Constitution, trade, and buy filipino

. . . is the topic of my latest Trade Tripper column in this Friday-Saturday issue of BusinessWorld. Excerpts:

"This reading of the Constitution was confirmed by the final arbiter of how the Constitution should be understood: the Supreme Court. Thus, in TaƱada vs. Angara (GR No. 118295, 2 May 1997) the SC declared that 'economic nationalism should be read with other constitutional mandates to attain balanced development of economy,' that the 'Constitution does not rule out foreign competition,' and (most significantly) that the 'Constitution favors consumers [and that the] Constitution has not really shown any unbalanced bias in favor of any business or enterprise, nor does it contain any specific pronouncement that Filipino companies should be pampered with a total proscription of foreign competition.'

Accordingly, rather than confining itself by siding with a narrow protectionist perspective, our Constitution wisely took an even-handed, pragmatic approach that seeks competitiveness for those companies of ours willing to be competitive, promotes the general welfare, and provides our citizens that one important fundamental right inherent in a democratic and republican State: the right to choose.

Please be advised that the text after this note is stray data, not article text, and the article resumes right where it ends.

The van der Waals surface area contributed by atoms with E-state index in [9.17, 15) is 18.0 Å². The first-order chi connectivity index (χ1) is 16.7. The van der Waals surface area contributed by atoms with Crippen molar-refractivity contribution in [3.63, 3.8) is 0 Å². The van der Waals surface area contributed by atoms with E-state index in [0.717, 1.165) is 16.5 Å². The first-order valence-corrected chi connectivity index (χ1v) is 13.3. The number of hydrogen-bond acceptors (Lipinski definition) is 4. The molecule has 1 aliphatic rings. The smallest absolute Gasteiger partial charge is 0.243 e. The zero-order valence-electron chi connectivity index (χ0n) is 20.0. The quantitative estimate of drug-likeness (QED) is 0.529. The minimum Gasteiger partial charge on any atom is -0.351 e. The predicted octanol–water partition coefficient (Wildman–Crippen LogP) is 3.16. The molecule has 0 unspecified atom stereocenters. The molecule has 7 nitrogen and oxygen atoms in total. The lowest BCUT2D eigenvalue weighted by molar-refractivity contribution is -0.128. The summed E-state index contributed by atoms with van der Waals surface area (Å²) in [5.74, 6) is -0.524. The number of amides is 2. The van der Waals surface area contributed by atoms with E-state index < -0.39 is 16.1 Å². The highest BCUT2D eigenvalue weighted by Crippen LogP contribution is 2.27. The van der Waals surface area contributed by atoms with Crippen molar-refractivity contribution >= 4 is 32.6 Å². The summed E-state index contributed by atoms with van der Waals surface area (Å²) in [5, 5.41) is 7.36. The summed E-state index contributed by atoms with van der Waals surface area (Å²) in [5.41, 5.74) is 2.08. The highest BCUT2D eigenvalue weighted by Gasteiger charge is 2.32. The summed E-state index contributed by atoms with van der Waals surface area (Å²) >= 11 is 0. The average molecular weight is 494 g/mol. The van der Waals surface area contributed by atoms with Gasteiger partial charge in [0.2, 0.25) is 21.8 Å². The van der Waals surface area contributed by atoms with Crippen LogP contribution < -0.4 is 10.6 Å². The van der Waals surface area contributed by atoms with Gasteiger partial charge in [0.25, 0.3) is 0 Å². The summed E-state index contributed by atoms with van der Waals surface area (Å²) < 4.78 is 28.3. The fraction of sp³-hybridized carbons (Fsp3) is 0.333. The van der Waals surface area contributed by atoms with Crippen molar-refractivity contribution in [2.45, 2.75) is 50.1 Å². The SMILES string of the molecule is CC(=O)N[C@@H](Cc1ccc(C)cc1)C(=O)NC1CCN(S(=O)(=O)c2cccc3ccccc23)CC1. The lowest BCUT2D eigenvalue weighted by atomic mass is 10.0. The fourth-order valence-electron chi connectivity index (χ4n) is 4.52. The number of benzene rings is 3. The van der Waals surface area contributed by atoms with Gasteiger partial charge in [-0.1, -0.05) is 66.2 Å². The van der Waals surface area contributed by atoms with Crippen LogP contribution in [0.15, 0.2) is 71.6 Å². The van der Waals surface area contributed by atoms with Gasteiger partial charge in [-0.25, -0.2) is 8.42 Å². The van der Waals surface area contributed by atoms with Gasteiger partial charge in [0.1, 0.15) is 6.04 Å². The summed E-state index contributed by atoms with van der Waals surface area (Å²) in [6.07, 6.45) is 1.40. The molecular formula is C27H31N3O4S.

Which now provides you the context with which to view the utility of relying on a 'Buy Filipino' movement: yes it’s legal if it’s a private-sector-driven program; whether it’s effective is another matter. According to trade remedy petitions data, the local ceramics industry has around 50% local market share, float glass around 85%, and with soap raw materials (such as STPP) having around 90% local market share. A political party’s declaration that since 'government is the single biggest spender [then if] all national and local agencies can consciously support the campaign by giving preference to locally produced goods and services, then this would be a good start' ignores the fact that our government procurement of local products (which is legal under the WTO) is already being done since the time of President Quezon through our Flag Law. Unless a complete monopoly is what is being sought, what all this means is that a Buy Filipino movement isn’t going to be that helpful as we’re already doing it."